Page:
Concord Community Players don’t cave to a little snow (and roof collapse)
By Heidi Masek email@example.com
The Concord Community Players, an 80-year-old amateur theater group, were supposed to be performing The Full Monty this month. Alas, Concord folk will not be treated to undressed neighbors imitating out-of-work steel workers imitating male strippers on stage.
At least not now. The Players are planning to produce The Full Monty next season. But the show was just too big and complex to pull together this spring, without the benefit of rehearsal and set building space. In February, the Players Studio roof fell victim to heavy snow. It collapsed just a week before the Players were scheduled to produce The Odd Couple. The show went on, although the original sets were destroyed.
The Fantasticks, by Harvey Schmidt and Tom Jones, offered a good alternative as a smaller show to produce in the spring, plus “it happens to be my favorite musical in whole world,” said director Doug Schwarz. He described it as a comedy, romance and allegory that talks about what it means to grow up. It’s also a favorite of music director Betsey Buteau and her husband, pianist Brandon, who will lead the pit, which includes a harp, percussion and bass.
Along with only a four-piece pit, The Fantasticks involves only eight people in the cast, one platform and almost no costume changes, Schwarz said.
The musical by Harvey Schmidt and Tom Jones ran from 1960 through 2002 off-Broadway in New York, with more than 17,000 performances. Schwarz thinks it has “endured as long as it has because its message and music outlasted the various eras that it passed through.”
“Try to Remember” is one of the more well-known songs from the show.
The Fantasticks is to the early ’60s what Hair was to the late ’60s and Jesus Christ Superstar was to the 1970s, said Erik Hodges, who plays El Gallo. It reflects the time period when there were avant garde leanings in theater, such as Waiting for Godot. It was “bare-boned, beatnik poetry kind of theater. The Fantasticks sprung from that,” Hodges said. Yet the play had enough “good stuff” in it to be relevant beyond that era, he said.
Emily Szumiesz plays “the girl.” Micah List plays the boy she falls in love with, and Eric Halter and Dave Hickman play their feuding fathers. Everyone’s supposed to be happy by the end, but they aren’t, Hodges said.
Hodges has played both father roles, but never El Gallo. But he knows the part because his parents played musical theater records when he was growing up. The Fantasticks came out when he was about 6 years old. He performed one of the songs, “Rape,” which is used to mean abduction in that case, for his grandparents. “At 6 years old I had no idea what I was singing,” he said.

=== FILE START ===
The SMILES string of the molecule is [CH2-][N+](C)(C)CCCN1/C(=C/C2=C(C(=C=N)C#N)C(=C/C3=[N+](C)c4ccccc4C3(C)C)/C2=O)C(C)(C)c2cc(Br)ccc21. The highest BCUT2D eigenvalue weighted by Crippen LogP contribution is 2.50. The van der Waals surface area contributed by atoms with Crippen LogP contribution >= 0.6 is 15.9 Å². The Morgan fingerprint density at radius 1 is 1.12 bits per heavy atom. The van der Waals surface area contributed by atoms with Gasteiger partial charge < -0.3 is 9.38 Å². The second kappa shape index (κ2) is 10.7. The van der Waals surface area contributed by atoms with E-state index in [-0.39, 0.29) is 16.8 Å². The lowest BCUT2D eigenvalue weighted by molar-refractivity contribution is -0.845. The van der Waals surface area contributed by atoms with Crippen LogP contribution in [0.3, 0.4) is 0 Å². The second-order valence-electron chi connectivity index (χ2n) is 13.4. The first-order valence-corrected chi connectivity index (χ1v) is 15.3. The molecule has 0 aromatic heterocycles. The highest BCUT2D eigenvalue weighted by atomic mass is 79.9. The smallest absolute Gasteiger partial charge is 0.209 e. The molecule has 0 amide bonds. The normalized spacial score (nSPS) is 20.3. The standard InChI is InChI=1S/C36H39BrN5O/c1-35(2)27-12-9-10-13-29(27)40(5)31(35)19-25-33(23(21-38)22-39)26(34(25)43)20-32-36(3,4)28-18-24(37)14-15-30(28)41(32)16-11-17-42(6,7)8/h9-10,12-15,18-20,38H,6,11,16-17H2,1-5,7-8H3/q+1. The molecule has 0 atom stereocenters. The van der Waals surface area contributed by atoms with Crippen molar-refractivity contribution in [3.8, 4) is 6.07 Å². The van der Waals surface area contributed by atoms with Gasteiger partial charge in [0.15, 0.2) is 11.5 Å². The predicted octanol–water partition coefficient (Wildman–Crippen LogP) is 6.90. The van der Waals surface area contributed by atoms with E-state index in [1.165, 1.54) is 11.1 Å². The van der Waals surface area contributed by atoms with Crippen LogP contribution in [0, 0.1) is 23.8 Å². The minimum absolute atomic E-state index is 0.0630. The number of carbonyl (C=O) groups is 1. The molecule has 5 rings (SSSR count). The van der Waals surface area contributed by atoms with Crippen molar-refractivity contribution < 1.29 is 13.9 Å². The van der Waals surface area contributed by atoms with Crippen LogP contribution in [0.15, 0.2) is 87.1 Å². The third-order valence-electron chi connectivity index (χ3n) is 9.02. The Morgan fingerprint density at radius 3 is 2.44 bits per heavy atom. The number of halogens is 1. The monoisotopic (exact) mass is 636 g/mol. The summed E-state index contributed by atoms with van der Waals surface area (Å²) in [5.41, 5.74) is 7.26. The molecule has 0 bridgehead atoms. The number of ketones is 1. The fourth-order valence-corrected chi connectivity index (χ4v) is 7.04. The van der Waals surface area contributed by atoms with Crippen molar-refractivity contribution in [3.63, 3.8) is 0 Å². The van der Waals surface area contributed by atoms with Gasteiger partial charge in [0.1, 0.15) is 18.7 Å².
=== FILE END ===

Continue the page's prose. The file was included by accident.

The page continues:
When Hodges saw The Fantasticks before it closed in New York, the actor playing El Gallo made eye contact with every member of the audience during the opening song — that house sat about 120 people. Hodges said he’ll give it a shot, but the Concord City Auditorium seats more than 800.
“El Gallo is the so-called handsome rake so it’s a bit of a stretch for me, but I’ll be OK,” he said.
Hodges met his wife when they performed together in Grease for the Concord Community Players in 1985.
Schwarz said typically the Players have a few months of preparation time before they start rehearsing, but this show they started rehearsing a week after picking a script. They had to “scramble” to find rehearsal space, and ended up at the Annichiarico Theater, Pleasant View Retirement stage, the Audi, and even a few homes, Hodges said. They’ve been rehearsing since the end of February, about three nights per week, which is not unreasonable for the size of show, Schwarz said.
Schwarz has performed in The Fantasticks with the Actorsingers in Nashua. “I rarely direct,” he said. His wife Colleen is producing. “I owe her big time ... for going through this with me,” he said. Every evening turns into a production meeting when the producer and director are married, he said. It’s not easy, but it’s exciting to see your creative vision come together, he said.
As for the Players Studio, Hodges said the Players’ goal is to have the roof back on by June.